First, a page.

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Heapsort

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- 1. Algorithms Sandeep Kumar Poonia Head Of Dept. CS/IT B.E., M.Tech., UGC-NET LM-IAENG, LM-IACSIT,LM-CSTA, LM-AIRCC, LM-SCIEI, AM-UACEE
- 2. Algorithms Introduction to heapsort Quicksort Sandeep Kumar Poonia
- 3. Recap Asymptotic notation Merge Sort Solving Recurrences The Master Theorem Sandeep Kumar Poonia
- 4. Sorting Revisited So far we’ve talked about two algorithms to sort an array of numbers What is the advantage of merge sort? What is the advantage of insertion sort? Next on the agenda: Heapsort Combines advantages of both previous algorithms Sort in Place – Like insertion sort O(n Lg n) Worst case – Like Merge sort Sandeep Kumar Poonia
- 5. Heaps A heap can be seen as a complete binary tree: 16 14 10 8 2 7 4 9 1 What makes a binary tree complete? Is the example above complete? Sandeep Kumar Poonia 3
- 6. Heaps A heap can be seen as a complete binary tree: 16 14 10 8 2 7 4 1 9 1 1 3 1 1 We calls them “nearly complete” binary trees; can think of unfilled slots as null pointers Sandeep Kumar Poonia 1
- 7. Heaps In practice, heaps are usually implemented as arrays: 16 14 A = 16 14 10 8 7 9 3 2 4 8 1 = 2 Sandeep Kumar Poonia 10 7 4 1 9 3
- 8. Heaps To represent a complete binary tree as an array: The root node is A[1] Node i is A[i] The parent of node i is A[i/2] (note: integer divide) The left child of node i is A[2i] The right child of node i is A[2i + 1] 16 14 A = 16 14 10 8 7 9 3 2 4 8 1 = 2 Sandeep Kumar Poonia 10 7 4 1 9 3
- 9. Referencing Heap Elements So… Parent(i) { return i/2; } Left(i) { return 2*i; } right(i) { return 2*i + 1; } An aside: How would you implement this most efficiently? Sandeep Kumar Poonia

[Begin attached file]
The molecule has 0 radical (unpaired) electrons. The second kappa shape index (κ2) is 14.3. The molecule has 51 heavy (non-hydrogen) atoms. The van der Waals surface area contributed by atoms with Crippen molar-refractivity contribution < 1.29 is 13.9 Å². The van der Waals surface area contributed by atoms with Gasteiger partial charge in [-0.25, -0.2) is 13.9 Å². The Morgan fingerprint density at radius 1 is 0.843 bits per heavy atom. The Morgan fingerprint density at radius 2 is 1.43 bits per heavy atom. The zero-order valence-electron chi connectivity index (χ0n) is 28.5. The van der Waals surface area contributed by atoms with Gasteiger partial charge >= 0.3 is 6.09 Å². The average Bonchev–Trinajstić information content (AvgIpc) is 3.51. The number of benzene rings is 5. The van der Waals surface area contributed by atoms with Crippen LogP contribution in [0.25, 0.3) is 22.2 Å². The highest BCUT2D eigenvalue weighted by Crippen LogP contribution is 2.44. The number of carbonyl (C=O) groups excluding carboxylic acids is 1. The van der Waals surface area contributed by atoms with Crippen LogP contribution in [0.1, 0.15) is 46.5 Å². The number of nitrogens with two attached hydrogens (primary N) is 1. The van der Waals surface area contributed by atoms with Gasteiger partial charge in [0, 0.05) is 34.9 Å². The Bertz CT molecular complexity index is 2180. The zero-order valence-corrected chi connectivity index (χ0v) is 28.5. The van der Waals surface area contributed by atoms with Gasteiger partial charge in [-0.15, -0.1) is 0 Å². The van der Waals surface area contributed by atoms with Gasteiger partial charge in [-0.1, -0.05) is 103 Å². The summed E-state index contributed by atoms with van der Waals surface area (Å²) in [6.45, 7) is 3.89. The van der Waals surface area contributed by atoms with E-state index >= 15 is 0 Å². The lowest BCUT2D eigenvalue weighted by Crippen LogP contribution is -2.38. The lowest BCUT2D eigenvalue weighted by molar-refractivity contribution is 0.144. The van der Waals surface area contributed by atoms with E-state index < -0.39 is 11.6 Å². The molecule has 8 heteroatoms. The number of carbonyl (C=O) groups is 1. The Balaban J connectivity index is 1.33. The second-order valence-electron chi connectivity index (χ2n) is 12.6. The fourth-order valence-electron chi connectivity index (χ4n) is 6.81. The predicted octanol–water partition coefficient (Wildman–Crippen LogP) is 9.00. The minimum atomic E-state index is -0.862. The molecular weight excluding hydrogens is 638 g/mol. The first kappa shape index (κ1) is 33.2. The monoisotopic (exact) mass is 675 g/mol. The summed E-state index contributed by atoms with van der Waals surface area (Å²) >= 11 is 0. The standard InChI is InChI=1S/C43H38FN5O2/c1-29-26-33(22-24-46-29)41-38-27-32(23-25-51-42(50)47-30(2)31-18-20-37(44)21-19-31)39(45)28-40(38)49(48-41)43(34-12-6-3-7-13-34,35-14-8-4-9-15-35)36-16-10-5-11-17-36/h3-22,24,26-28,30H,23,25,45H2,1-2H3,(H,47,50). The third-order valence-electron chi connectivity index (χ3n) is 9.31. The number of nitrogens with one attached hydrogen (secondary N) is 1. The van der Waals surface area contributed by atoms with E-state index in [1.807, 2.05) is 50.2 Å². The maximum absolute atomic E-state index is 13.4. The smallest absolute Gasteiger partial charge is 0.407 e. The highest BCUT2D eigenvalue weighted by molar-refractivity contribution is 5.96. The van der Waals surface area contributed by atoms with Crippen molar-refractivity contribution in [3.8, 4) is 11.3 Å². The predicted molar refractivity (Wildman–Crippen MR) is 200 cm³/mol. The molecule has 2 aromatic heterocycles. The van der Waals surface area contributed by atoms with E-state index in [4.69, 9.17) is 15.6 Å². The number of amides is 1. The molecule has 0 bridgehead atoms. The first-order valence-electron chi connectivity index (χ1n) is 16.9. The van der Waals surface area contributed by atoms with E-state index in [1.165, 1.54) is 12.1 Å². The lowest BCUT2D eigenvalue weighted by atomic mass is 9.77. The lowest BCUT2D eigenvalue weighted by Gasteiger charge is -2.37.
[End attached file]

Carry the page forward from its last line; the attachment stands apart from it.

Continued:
- 10. The Heap Property Heaps also satisfy the heap property: A[Parent(i)] A[i] for all nodes i > 1 In other words, the value of a node is at most the value of its parent Where is the largest element in a heap stored? Definitions: The height of a node in the tree = the number of edges on the longest downward path to a leaf The height of a tree = the height of its root Sandeep Kumar Poonia
- 11. Heap Height Q: What are the minimum and maximum numbers of elements in a heap of height h? Ans: Since a heap is an almost-complete binary tree (complete at all levels except possibly the lowest), it has at most 2h+1 -1 elements (if it is complete) and at least 2h -1+1 = 2h elements (if the lowest level has just 1 element and the other levels are complete). Sandeep Kumar Poonia
- 12. Heap Height Q: What is the height of an n-element heap? Why? Ans: This is nice: basic heap operations take at most time proportional to the height of the heap Given an n-element heap of height h, we know that Thus Since h is an integer, Sandeep Kumar Poonia
- 13. Heap Operations: Heapify() Heapify(): maintain the heap property Given: a node i in the heap with children l and r Given: two subtrees rooted at l and r, assumed to be heaps Problem: The subtree rooted at i may violate the heap property. Action: let the value of the parent node “float down” so subtree at i satisfies the heap property What do you suppose will be the basic operation between i, l, and r? Sandeep Kumar Poonia